Drug Classifications and Schedules Explained

Drugs and chemicals are separated into five classifications based on a variety of factors. These classifications, or schedules, are used by medical professionals, drug manufacturers, and the government to protect the public from potentially dangerous or addictive drugs.

Whenever prescription drugs, narcotics, or controlled substances are mentioned, a “class” or “schedule” is typically included. Keep reading to learn more about the specifics of drug schedules and how they are determined.

What are drug classifications? Drug classifications were first put in place by the Controlled Substances Act (CSA) in the 1970s. Since that time, the DEA and the Food and Drug Administration (FDA) were named responsible for determining whether or not substances are fit for medical use.

Both legal and illegal substances are controlled by the CSA, which provides an outline for the five classifications of drugs. Each classification comes with its own set of regulations. Regulations for drugs include possession, manufacturing, importation, use, and distribution. The CSA does not include alcohol or tobacco products among the classified substances.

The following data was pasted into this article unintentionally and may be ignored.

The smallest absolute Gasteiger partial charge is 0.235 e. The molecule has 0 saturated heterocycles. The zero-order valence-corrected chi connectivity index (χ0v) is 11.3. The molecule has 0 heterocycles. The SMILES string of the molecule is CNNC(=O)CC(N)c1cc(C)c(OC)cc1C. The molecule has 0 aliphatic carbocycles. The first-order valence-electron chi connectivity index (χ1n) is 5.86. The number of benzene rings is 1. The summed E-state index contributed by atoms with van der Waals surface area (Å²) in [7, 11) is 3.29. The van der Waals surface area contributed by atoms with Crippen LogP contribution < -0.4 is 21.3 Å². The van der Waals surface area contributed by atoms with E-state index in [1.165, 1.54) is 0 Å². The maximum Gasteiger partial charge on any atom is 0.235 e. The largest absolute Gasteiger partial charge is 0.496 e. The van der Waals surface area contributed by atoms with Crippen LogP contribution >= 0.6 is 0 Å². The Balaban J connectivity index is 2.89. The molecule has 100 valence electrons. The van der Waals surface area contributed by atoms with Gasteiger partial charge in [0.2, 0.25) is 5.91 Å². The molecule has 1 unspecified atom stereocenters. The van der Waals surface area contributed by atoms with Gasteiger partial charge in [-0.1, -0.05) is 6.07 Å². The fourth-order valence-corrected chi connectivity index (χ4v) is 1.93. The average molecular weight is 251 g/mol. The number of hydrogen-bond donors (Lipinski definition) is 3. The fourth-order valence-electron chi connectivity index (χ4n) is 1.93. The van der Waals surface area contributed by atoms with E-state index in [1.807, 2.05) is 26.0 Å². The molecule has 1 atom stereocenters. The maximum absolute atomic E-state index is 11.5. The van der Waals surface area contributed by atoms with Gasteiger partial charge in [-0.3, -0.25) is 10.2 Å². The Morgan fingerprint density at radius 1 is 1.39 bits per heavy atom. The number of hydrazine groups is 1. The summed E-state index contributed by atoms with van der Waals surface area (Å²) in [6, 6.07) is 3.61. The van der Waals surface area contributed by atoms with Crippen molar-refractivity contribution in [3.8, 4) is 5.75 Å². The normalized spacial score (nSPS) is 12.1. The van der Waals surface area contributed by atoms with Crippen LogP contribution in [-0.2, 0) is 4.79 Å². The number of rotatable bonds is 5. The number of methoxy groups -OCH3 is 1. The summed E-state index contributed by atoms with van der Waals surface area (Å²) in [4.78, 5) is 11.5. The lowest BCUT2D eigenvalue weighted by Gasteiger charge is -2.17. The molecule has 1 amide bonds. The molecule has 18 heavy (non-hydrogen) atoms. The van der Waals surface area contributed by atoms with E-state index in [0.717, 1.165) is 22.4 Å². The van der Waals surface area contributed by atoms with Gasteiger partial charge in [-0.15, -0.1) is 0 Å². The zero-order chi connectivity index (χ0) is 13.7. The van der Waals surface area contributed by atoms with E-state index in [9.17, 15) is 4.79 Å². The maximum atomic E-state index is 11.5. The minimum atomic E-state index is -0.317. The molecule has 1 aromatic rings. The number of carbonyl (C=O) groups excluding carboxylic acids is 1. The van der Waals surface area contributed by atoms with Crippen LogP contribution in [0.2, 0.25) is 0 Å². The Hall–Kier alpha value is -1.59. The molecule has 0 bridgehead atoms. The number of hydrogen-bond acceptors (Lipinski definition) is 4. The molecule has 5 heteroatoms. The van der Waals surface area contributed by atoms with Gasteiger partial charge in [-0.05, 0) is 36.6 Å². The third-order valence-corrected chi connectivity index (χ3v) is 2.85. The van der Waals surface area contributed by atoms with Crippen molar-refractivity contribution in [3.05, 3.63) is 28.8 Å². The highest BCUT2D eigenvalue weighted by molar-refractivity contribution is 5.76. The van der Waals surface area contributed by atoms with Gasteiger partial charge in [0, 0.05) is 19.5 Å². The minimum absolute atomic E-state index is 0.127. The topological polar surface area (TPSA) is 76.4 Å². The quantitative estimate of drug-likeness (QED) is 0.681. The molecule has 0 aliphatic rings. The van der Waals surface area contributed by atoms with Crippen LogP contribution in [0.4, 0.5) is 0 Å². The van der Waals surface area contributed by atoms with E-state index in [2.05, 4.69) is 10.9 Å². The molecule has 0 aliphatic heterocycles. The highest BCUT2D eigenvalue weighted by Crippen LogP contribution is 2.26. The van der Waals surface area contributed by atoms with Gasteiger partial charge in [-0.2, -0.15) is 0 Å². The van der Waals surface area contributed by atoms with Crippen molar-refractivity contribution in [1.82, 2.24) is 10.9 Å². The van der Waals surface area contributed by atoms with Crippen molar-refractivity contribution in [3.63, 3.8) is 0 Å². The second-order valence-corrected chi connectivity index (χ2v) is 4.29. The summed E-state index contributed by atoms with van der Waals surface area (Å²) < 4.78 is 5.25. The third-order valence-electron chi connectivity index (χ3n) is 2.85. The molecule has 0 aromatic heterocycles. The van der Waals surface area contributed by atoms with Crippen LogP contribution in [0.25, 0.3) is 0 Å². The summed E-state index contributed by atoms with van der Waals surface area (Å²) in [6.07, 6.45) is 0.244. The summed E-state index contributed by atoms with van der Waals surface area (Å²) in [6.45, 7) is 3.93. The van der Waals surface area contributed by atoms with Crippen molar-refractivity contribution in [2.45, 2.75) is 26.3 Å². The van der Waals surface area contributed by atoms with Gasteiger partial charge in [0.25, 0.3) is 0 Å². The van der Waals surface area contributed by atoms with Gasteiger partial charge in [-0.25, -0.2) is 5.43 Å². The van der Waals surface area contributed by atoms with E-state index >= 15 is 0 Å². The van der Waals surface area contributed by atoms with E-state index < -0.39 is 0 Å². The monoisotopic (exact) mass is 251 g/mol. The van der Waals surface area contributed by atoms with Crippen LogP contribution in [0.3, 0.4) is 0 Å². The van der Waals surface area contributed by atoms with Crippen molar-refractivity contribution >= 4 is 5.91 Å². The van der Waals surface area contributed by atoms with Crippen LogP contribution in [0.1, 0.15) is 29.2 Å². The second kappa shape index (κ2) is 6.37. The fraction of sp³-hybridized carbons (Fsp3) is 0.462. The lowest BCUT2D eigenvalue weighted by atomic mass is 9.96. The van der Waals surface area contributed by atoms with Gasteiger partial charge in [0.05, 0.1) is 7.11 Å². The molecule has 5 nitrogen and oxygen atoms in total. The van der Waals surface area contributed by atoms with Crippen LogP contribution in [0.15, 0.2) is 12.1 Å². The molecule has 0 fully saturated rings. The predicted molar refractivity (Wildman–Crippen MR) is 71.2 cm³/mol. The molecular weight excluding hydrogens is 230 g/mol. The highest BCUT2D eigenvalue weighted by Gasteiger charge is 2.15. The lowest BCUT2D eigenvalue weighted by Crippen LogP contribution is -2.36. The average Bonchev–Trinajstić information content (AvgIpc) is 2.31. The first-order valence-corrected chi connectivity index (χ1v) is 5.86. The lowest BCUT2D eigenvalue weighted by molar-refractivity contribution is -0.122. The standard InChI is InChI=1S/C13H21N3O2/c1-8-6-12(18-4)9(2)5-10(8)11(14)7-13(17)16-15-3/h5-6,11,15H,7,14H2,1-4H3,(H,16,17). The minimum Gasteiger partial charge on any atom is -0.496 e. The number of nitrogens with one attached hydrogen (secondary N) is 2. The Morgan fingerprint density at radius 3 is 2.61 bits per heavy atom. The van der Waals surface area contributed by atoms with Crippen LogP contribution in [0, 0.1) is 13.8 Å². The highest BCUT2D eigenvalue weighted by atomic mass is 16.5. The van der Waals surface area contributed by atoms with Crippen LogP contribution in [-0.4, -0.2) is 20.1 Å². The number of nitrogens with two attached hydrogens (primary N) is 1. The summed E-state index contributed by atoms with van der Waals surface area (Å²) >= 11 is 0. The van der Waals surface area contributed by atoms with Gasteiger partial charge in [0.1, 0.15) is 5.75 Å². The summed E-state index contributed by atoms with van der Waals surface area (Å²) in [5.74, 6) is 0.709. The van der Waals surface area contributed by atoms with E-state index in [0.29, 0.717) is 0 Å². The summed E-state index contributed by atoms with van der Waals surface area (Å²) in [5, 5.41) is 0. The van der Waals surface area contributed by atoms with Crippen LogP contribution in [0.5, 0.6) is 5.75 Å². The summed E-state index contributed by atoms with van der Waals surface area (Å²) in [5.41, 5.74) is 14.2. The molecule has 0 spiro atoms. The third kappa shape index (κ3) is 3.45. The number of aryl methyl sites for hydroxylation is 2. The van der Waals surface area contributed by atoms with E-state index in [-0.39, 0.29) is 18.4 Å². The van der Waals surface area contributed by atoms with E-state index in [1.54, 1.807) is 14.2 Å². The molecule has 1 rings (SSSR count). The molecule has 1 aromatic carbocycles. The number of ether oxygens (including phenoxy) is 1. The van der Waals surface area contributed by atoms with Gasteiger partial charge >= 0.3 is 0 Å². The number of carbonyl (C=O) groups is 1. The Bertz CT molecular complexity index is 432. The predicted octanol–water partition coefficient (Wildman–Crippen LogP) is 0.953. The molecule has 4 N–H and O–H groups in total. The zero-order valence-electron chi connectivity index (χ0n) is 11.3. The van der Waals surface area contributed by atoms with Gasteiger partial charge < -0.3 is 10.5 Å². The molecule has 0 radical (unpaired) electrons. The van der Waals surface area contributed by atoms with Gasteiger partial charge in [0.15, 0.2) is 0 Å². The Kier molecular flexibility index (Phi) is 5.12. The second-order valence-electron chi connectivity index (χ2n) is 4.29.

The Truth About Cocaine Addiction & Recovery

In 1986, an American music group by the name of General Kane released a song describing the painful and consuming nature of drug addiction. The fictional Nathan “Applejack” Lewis came from a loving, two-parent home, but after being exposed to drugs, his life was turned upside down. He stole and even prostituted his wife … and himself … to maintain his drug addiction. There is nothing glamorous about cocaine … in any form. There is no grey area or silver lining when it comes to cocaine usage. It is a dangerous, illegal drug that should be avoided at all costs. Let’s jump straight in and get to the facts.

What is cocaine?

The USDEA categorizes drugs into a number of categories according to the potency and potential for addiction. Cocaine is listed as a Schedule II drug, which is defined as a drug which has the potential for abuse and physical dependence.

Cocaine can appear as a fine, white, crystal powder or as a solid, rock crystal. It can be snorted through the nose, injected into the bloodstream via a needle, smoked, or rubbed into the gums to induce a high that involves feelings of increased energy and alertness. It is an extremely addictive and destructive drug. Cocaine increases the arousal activity in the brain, resulting in feelings of invincibility, loss of appetite, and sexual arousal.